Hanna review

Hanna takes a familiar chase movie plot and twists it into some interesting new shapes.  Hanna (Ronan) is 16. Raised in isolation by her father Erik (Bana) somewhere near the article circle in Finland. Erik is a former CIA agent who has gone “off the grid”, living self sufficiently in the frozen forest. He has trained his daughter in armed and hand-to-hand combat. Hannah is super-intelligent, resourceful, and almost completely innocent but she craves experience. Knowing he cannot keep her away from the world for much longer, her father presents her with a tracking device. If she flips the switch, the dark forces that he has run from will know where they are and their lives will forever change. When she chooses to activate the device, Erik heads south in a business suit and leaving Hanna to wait for arrival of CIA forces.

Thus begins what is essentially a fight and flight movie, familiar from the Bourne series. The antagonist is Marissa (Blanchett), a high level CIA agent who shares a bloody history with Hanna’s father. Marissa is determined to find and eliminate Erik to protect the secrets buried in both their pasts and she is happy to use Hanna to do so. So far so ho-hum, but director Wright (taking a major leap into new territory after Pride and Prejudice, Atonement, and The Soloist), aided by a tight script and a thumping percussive soundtrack by The Chemical Brothers, takes this material and turns it into a hallucinogenic fairy tale. From the opening imagery of Hanna and Eric’s snowbound cottage (practically made of gingerbread) the film clearly codes itself as a fairy tale narrative. Hanna is the classic innocent abroad, Bana the stoic Woodcutter, Blanchett the wicked stepmother.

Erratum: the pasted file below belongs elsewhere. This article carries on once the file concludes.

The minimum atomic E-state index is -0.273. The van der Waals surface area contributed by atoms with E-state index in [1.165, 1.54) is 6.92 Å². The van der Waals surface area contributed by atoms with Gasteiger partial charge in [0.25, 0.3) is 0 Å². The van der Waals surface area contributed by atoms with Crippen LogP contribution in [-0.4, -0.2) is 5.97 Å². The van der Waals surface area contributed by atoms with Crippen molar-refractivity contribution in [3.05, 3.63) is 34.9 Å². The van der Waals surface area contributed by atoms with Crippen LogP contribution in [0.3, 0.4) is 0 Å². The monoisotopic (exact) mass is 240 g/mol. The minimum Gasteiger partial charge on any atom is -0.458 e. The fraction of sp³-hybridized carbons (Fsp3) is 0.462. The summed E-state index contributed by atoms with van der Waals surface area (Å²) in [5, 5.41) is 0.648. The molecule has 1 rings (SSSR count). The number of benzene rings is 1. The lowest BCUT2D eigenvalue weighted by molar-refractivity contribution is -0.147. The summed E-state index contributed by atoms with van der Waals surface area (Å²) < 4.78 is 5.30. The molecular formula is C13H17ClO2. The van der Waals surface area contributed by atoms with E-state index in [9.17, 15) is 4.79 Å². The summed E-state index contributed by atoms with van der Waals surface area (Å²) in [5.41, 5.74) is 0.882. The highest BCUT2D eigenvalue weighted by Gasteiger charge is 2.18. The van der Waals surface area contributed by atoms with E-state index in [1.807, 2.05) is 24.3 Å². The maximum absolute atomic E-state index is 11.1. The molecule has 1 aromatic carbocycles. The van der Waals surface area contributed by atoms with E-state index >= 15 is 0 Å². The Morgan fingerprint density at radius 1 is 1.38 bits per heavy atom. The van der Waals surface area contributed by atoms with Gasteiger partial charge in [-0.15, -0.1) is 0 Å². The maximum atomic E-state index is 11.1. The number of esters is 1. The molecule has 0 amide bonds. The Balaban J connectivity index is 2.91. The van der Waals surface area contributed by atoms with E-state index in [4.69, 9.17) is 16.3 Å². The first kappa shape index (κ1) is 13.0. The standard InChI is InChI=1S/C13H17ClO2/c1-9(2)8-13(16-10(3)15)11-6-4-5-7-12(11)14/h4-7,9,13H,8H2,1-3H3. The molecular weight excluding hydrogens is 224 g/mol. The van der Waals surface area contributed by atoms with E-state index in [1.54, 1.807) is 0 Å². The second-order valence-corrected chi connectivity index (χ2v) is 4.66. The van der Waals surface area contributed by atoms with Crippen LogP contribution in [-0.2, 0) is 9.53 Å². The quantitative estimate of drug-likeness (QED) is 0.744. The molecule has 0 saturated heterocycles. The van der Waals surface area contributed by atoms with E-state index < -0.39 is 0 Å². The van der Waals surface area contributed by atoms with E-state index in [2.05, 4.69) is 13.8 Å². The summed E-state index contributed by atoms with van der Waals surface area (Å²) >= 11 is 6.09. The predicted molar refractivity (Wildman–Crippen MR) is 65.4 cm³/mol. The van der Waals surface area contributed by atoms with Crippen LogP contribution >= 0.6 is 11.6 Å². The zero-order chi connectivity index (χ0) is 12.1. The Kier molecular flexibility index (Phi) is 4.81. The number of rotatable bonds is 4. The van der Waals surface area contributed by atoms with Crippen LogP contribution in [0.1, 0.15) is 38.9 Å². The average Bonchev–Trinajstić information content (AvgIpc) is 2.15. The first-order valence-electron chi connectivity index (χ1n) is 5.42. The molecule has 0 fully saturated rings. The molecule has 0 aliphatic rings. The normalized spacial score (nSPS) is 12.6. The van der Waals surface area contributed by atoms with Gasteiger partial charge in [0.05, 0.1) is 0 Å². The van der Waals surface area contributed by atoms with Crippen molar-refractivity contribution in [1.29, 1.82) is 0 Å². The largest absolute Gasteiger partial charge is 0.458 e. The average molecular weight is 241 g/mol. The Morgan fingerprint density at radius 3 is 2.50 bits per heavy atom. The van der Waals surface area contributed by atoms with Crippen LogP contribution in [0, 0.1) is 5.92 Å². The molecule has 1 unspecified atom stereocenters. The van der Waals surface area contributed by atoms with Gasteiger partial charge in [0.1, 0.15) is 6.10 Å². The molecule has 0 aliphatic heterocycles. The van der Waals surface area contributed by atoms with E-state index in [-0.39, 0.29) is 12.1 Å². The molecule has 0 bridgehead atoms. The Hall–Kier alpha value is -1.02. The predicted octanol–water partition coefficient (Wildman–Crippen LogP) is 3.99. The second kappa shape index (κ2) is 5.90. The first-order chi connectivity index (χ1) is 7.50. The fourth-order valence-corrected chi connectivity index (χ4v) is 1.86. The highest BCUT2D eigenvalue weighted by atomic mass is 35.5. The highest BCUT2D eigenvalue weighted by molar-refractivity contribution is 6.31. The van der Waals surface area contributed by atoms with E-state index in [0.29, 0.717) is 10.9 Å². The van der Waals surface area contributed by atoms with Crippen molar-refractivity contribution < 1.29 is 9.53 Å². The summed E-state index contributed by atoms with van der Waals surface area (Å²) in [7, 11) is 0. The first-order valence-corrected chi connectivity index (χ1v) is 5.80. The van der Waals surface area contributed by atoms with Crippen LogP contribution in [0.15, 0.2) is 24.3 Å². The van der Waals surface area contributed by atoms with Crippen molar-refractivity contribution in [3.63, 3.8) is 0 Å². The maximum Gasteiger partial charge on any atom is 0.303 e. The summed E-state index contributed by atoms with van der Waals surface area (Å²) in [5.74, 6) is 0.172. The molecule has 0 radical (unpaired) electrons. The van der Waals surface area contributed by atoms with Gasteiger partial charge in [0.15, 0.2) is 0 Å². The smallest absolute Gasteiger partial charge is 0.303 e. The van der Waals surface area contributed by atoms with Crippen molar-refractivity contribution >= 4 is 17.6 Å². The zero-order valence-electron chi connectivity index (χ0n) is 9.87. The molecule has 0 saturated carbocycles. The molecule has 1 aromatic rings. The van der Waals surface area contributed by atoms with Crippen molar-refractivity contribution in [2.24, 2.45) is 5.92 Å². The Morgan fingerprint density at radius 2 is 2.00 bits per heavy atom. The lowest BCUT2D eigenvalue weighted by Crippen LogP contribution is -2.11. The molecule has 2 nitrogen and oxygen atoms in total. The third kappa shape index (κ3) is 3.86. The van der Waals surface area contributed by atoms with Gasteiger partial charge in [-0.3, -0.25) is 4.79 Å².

Wright fashions some stunning action set pieces, one in which has Bana tracked through a crowd by Blanchett’s agents before ending in a stunning single take subway fight sequence marries Bresson and DePalma. However the action never overwhelms the strong character work being done by a superb cast. In addition to the three leads, Tom Hollander registers impressively as a sexually ambiguous killer dwarf in a shellsuit and eyeliner. Olivia Williams and Jason Fleming are fun as a middle class couple whom Hanna falls in with for a while, and Jessica Bardem (one of the foul mouthed kids from Tamara Drewe) is very funny as their plumy, spoilt daughter.

After the conclusion there is a nagging suspicion that this might not actually make much sense, and there are a few frustrating hanging secondary plot threads. This is quibbling however. Hanna is a simply stunning film that excites the senses and engages the heart. For once, the prospect of a sequel is one that entices rather than repels.

Hanna at IMDb

Stuart O'Connor is the Managing Editor of Screenjabber, the movie review website he co-founded with Neil Davey far too many years ago. He likes all genres, as long as the film is good (although he does enjoy the occasional bad "guilty pleasure"), and drinks way too much coffee.

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